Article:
Sunday, 19 November 2017

Stay Sharp

A big sharpening session for a couple of my knives, the childrens knives and my wifes knife yesterday. These skerper water stones are great.

Saturday, 11 November 2017

Artists fungi

Artists fungi are a large bracket fungi which can be found on decaying wood. They are great fun and are called artists fungi because of the fact that you can draw on them, not with a pen or pencil but just with your finger or a stick.
These simple drawings are really easy to make as your fingers or wooden 'pencil' removes the spores of the fungi from it's pores revealing the dark brown surface underneath.  
There are other uses for this fungi although it is generally inedible it is sometimes used as a flavouring in some Asian cuisine and has also been used in medicines. 

Wednesday, 1 November 2017


I collected some big clematis stems today. I'll be using them to make fire sets soon

Thursday, 26 October 2017

Bushcraft with the children at Riddy Wood

We had a fun day in the woods in preparation for the open day at Riddy Wood. We cooked on the fire, did some shooting, drew on some artists fungi, disected an owl pellet, climbed trees and generally had a great time.

Thursday, 19 October 2017

Whittling to pass the time

I was waiting for a group of very late students to arrive yesterday morning and while I waited I made this. It was a fun distraction for a few minutes and has the added advantage of entertaining my children when I take it home.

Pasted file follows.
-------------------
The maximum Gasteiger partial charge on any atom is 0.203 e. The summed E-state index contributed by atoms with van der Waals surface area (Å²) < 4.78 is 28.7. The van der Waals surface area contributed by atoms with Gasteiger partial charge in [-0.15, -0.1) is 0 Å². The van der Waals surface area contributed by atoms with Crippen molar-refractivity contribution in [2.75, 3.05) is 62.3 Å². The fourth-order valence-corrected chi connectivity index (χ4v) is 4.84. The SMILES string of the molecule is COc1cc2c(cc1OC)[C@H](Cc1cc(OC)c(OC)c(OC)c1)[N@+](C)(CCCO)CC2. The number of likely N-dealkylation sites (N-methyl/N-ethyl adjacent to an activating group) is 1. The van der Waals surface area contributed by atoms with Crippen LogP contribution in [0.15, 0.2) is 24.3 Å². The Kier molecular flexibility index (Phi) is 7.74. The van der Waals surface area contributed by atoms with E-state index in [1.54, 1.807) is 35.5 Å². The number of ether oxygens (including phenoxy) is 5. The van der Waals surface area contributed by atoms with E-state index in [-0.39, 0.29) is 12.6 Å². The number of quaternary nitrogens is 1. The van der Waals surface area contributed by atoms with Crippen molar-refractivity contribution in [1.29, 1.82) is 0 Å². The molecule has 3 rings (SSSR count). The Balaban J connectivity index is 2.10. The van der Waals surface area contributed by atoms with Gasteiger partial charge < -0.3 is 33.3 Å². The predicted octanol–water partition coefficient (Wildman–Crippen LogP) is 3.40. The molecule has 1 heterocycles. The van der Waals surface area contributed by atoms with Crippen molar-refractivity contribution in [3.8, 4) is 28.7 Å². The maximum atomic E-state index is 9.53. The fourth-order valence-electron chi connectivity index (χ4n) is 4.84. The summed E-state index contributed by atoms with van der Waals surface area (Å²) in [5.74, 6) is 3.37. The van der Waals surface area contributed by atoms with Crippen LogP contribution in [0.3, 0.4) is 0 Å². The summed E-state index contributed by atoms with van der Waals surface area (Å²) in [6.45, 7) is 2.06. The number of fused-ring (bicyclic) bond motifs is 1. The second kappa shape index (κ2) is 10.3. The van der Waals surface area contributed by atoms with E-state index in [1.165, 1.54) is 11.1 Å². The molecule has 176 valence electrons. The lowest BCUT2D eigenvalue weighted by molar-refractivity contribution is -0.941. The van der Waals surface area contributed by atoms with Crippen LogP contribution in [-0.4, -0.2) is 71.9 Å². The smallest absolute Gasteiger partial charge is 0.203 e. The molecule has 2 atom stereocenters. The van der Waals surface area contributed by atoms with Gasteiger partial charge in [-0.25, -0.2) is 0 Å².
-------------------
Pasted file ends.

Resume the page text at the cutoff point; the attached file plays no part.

Wednesday, 18 October 2017

Making char cloth

One of the simplest but most useful skills of bushcraft. Char cloth makes the most of the effort to make a fire by preparing tinder for many more after it. Take the cloth you want to char, it must be 100% natural material; cotton, linen, silk etc... Polyester will melt. Place it in a foreproof container, in this case a baby milk can (I have charred matterial in other more primitive containers such as large shells as well). Make sure you can tightly close the lid to stop air getting in. As you restrict the air that can get to the cloth it will become charred rather than burned. Place your container in the fire, this was quite a large batch so it was in the fire for about fifteen minutes. Once its off the fire allow it to cool, if you take the lid off too soon it will burst into flames and be ruined. Once its cool though it can be broken up and used for flint and steel fire lighting.

Friday, 13 October 2017

Reverse wrap cord

Producing useful cord from natural material is an important bushcraft skill and one of the best raw materials you can hope to work with is lime bast. Prepared from the inner bark of the lime tree through a process called retting (partial fermentation in water) the fibres produced are long, strong and flexible. I prepare a batch most Summers as outside of the spring and summer months it impossible to collect in the desired quantities as the bark can't be easily separated from the tree. 

Bast after processing and drying. 
A small coil of finished lime bard cord made using the reverse wrap method. 
To make reverse wrap cord take a bundle of fibres. 
Find the centre of the bundle and twist until a kink forms. 
Now twisting one half of the bundle before wrapping the other over it creates this tightly coiled cord which looks fairly similar to cord you might buy at B&Q. For more information on how to make this check out the Bushcraft Education Blogs Bushcraft Basics pages.